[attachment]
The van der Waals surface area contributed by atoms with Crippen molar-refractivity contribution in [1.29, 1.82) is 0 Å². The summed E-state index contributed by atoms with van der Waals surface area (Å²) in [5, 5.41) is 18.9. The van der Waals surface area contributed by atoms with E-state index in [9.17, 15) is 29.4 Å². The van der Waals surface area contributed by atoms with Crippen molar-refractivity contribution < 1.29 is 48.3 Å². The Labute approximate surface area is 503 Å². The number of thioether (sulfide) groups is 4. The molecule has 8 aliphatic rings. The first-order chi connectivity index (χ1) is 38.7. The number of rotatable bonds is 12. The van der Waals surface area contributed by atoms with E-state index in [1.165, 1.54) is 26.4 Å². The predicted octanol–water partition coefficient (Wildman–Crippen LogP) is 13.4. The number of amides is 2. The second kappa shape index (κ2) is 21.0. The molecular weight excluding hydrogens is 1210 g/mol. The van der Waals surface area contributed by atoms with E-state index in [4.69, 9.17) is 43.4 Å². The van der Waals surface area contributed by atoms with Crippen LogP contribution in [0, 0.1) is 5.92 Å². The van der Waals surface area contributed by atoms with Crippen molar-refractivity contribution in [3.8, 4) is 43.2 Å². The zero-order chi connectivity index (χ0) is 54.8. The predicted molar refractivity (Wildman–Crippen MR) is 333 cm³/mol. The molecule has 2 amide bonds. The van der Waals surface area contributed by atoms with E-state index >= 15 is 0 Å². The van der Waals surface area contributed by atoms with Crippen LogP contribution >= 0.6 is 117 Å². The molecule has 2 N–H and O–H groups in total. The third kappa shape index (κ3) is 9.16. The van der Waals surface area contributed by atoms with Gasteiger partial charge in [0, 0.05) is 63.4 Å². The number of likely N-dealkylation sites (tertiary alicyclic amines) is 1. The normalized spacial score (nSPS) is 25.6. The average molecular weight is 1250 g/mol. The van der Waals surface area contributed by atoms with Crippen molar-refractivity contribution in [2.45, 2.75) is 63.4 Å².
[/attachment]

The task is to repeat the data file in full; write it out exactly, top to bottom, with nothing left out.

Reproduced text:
The van der Waals surface area contributed by atoms with Crippen molar-refractivity contribution in [1.29, 1.82) is 0 Å². The summed E-state index contributed by atoms with van der Waals surface area (Å²) in [5, 5.41) is 18.9. The van der Waals surface area contributed by atoms with E-state index in [9.17, 15) is 29.4 Å². The van der Waals surface area contributed by atoms with Crippen molar-refractivity contribution < 1.29 is 48.3 Å². The Labute approximate surface area is 503 Å². The number of thioether (sulfide) groups is 4. The molecule has 8 aliphatic rings. The first-order chi connectivity index (χ1) is 38.7. The number of rotatable bonds is 12. The van der Waals surface area contributed by atoms with E-state index in [1.165, 1.54) is 26.4 Å². The predicted octanol–water partition coefficient (Wildman–Crippen LogP) is 13.4. The number of amides is 2. The second kappa shape index (κ2) is 21.0. The molecular weight excluding hydrogens is 1210 g/mol. The van der Waals surface area contributed by atoms with E-state index in [4.69, 9.17) is 43.4 Å². The van der Waals surface area contributed by atoms with Crippen LogP contribution in [0, 0.1) is 5.92 Å². The van der Waals surface area contributed by atoms with Crippen molar-refractivity contribution in [3.8, 4) is 43.2 Å². The zero-order chi connectivity index (χ0) is 54.8. The predicted molar refractivity (Wildman–Crippen MR) is 333 cm³/mol. The molecule has 2 amide bonds. The van der Waals surface area contributed by atoms with E-state index >= 15 is 0 Å². The van der Waals surface area contributed by atoms with Crippen LogP contribution >= 0.6 is 117 Å². The molecule has 2 N–H and O–H groups in total. The third kappa shape index (κ3) is 9.16. The van der Waals surface area contributed by atoms with Gasteiger partial charge in [0, 0.05) is 63.4 Å². The number of likely N-dealkylation sites (tertiary alicyclic amines) is 1. The normalized spacial score (nSPS) is 25.6. The average molecular weight is 1250 g/mol. The van der Waals surface area contributed by atoms with Crippen molar-refractivity contribution in [2.45, 2.75) is 63.4 Å².